Hey, that's my mark! – use of another's TM as a paid keyword

For those who have not caught up on the cases or the technology, one of the most controversial topics in IP at the moment is the invisible use of another’s brand to attract hits on an unrelated site.  As the Trademark blog recently reported, the Eastern District of New York for example, has consistenly held that this is not trade mark infringement. Managing Intellectual Property Magazine also ran a feature article on the topic in the April 2007 issue.

The problem is that use of the brand in such a way, which is invisible to people, is not deemed by some courts to be ‘use in commerce’, or put another way, it is not ‘use as a trade mark’, notwithstanding that a commercial benefit is derived.  The issue is that use of a trade mark is currently tied to a person recognizing it (whether visually, by scent, shape, etc) and reacting to that recognition.  With keyword ads etc, the computer undertakes the recognition step and presents the results to the consumer who may assume that those results are associated with the brand.

And the strategic response?

For brand owners on the receiving end of such strategies, you should consider gathering evidence of actual deception of customers using the search engine and, depending on the jurisdiction, you may wish to add anti-trust / anti-competition law suits as part of your response.  For very valuable brands, you should consider going to the trouble of approaching major search engines and paying for the keywords which closely match your brand so that they are redirected to your site instead.  (Potentially needless expense, but likely to be revenue generating nonethless.) 

If you’re currently using metatags or paid keywords which are another company’s brand to attract traffic to your site, then beware – I don’t think this is going to be tolerated for too much longer.  There’s something inherently wrong with trading off another’s brand, whether the current law disallows it or not.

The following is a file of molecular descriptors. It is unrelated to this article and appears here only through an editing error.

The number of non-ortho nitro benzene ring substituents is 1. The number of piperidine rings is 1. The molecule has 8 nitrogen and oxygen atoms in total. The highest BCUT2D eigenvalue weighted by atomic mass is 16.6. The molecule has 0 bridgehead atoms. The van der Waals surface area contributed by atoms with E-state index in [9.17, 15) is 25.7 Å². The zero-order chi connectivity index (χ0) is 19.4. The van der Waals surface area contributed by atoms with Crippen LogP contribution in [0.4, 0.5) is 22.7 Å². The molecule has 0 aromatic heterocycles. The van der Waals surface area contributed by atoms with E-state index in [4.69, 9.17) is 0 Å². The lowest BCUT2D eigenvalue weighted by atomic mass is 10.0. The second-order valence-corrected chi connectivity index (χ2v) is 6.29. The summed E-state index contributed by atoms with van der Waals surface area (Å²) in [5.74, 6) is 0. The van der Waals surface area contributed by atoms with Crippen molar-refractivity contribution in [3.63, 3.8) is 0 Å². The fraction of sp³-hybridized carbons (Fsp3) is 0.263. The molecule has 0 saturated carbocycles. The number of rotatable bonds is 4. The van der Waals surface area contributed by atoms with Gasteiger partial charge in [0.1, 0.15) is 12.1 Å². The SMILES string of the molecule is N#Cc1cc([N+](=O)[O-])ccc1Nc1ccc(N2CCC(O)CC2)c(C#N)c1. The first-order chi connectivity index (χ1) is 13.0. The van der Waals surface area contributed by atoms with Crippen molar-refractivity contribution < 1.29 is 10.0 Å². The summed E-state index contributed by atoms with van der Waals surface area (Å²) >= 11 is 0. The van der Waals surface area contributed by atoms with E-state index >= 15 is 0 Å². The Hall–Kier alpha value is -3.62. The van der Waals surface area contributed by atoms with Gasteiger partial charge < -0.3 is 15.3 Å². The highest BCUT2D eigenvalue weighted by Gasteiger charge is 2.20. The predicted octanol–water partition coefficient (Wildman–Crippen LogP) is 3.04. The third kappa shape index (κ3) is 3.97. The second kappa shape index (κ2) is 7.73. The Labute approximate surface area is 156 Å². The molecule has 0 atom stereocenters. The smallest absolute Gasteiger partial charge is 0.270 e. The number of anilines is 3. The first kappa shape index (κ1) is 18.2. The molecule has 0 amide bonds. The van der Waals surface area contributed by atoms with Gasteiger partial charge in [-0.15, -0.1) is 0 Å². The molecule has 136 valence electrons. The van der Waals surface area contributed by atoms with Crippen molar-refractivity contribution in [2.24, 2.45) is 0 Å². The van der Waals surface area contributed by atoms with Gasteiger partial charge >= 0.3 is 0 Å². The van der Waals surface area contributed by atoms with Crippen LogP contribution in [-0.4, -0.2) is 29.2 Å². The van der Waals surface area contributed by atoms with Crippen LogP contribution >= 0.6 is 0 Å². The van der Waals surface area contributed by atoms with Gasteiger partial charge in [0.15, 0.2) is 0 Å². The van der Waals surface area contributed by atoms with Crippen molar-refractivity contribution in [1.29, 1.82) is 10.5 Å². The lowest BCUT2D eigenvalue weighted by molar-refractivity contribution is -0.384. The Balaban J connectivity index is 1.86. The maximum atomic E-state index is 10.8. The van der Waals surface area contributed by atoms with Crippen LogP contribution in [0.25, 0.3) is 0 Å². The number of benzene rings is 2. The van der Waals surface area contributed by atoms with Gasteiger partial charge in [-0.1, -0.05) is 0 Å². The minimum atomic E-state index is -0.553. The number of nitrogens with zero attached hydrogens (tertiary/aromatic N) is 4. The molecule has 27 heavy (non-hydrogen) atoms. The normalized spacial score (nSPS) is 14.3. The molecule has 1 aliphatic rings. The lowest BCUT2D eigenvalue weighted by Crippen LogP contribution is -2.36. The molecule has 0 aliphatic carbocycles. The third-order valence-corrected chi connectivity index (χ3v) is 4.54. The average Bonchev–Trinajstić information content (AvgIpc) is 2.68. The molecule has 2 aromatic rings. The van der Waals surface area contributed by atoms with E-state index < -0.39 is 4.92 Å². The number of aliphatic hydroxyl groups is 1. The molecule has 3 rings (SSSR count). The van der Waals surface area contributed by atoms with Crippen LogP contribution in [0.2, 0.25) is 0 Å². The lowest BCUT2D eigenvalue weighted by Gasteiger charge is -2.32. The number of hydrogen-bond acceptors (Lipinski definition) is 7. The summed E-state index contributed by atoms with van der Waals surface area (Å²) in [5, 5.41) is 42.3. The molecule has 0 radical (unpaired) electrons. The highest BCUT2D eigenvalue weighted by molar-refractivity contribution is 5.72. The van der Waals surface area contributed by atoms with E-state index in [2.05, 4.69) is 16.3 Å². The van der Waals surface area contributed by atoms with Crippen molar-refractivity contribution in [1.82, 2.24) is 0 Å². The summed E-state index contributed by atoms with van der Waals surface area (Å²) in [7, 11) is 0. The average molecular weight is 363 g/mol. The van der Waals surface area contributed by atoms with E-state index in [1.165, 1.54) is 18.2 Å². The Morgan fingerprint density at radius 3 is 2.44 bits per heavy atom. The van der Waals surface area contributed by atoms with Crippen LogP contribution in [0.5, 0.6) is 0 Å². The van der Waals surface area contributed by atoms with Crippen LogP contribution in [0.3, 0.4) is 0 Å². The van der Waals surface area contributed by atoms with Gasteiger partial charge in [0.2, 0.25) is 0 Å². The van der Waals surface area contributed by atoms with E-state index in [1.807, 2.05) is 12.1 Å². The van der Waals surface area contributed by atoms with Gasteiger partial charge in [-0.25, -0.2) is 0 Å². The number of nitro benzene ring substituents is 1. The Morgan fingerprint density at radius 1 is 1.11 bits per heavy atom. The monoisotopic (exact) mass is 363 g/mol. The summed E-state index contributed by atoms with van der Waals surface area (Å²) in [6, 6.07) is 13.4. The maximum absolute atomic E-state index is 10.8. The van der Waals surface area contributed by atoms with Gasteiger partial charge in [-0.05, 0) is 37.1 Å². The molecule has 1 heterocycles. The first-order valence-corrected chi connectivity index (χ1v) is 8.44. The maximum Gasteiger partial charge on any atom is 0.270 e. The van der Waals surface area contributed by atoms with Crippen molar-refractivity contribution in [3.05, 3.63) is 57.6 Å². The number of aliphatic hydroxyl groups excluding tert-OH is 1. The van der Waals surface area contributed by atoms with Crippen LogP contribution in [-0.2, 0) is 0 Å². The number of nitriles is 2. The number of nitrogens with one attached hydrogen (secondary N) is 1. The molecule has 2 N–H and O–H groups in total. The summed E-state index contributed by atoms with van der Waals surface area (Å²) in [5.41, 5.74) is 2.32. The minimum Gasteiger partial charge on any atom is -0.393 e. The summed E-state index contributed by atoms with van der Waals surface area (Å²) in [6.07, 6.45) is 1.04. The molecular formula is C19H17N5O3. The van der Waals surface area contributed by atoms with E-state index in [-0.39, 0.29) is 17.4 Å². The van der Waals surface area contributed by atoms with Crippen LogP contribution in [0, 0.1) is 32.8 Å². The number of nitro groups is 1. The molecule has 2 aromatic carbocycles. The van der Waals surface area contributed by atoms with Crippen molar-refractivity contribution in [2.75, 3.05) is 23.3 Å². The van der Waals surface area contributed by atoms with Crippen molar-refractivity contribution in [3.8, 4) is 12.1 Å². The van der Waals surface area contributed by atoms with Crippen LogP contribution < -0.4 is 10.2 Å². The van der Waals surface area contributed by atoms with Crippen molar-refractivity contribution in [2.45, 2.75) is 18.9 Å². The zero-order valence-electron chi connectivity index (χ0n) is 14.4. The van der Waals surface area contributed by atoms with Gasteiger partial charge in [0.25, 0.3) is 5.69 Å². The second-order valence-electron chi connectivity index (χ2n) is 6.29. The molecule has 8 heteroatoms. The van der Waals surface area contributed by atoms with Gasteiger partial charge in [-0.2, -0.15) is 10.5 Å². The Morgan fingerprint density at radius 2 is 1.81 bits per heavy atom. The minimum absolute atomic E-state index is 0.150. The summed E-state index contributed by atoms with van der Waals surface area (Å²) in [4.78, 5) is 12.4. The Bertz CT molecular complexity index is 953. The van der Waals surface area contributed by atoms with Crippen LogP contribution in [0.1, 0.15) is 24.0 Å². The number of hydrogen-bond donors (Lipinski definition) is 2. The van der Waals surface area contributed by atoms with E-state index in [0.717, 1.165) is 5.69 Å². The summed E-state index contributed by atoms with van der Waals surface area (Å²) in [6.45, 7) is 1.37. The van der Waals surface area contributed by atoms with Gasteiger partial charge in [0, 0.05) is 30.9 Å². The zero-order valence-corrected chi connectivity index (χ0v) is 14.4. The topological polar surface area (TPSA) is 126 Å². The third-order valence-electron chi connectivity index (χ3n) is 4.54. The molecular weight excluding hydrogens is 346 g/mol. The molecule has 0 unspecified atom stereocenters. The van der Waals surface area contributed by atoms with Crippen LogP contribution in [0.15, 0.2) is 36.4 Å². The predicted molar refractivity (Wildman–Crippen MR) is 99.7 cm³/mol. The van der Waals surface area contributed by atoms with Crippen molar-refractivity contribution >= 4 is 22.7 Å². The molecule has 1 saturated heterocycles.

5 Comments on “Hey, that's my mark! – use of another's TM as a paid keyword

  1. Two quick thoughts
    1) Don’t you think there’s a distinction between passing off product A for product B(TM) with packaging, advertising etc. and leveraging the generic-ness of a trademark to help people search.
    For example – if I were looking for power cleansers I’d type Ajax. Not becasue I necessarily want the product called Ajax – but because it represents a groups of products that you can use to clean the kitchen sink.

    2) How is this different to going into retailer and asking to see an LG fridge – but also being directed by the salesperson to fridges by GE, Philips and hoover?
    Thanks for listening!

  2. Here are my thoughts:The trade mark owner in your example has an even more fundamental problem if they have let the mark become generic. If they have done their job and it is not generic, then this seems to only reinforce the mis-use of the mark as there is no excuse for swapping it for someone else’s goods or services.
    With keyword ads which are someone else’s trade mark, you don’t necessarily get to see the one you asked for. So it’s like walking into the shop, asking for an LG and being shown the GE on the assumption that its the LG. (Apologies for the tech issue!)

  3. Maybe…
    But I’ve often gone into a store asking for a brand and been shown other brands instead. (Ever tried looking for Garmont Flash hiking shoes?)
    Also – search is a hit and miss experience. You can search for something (trademark or not) and not necessarily find it. Does this mean there is an implied obligation of a search engine to direct you to the website of a trademark owner if you search for that term? I wouldn’t have thought so.
    Isn’t it more like me asking a mate about the new Holden Commodore and him saying “Buy a Ford”.
    For me – I want options. Choices. The power of making the decision.
    In my laymans mind the it’s not about passing off – it’s about helping me convince myself that your [tm’d] product is the best. And if it doesn’t suit my needs you [tm owner] wouldn’t want to sell it to me would you?

  4. Victor – thanks, I see what you mean.The difference with paid keywords which are someone else’s brand is that it’s in commerce – they’re not your mate.The respondent, (your mate) has been asked to say ‘buy a Ford’ without disclosing to you that he’d been paid to do that.I agree about having choices is important – and I think they should be informed choices.  If the alternative product which is offered is better, then why do they need to go to the trouble of paying someone else to redirect you in response to a request for their competitor?

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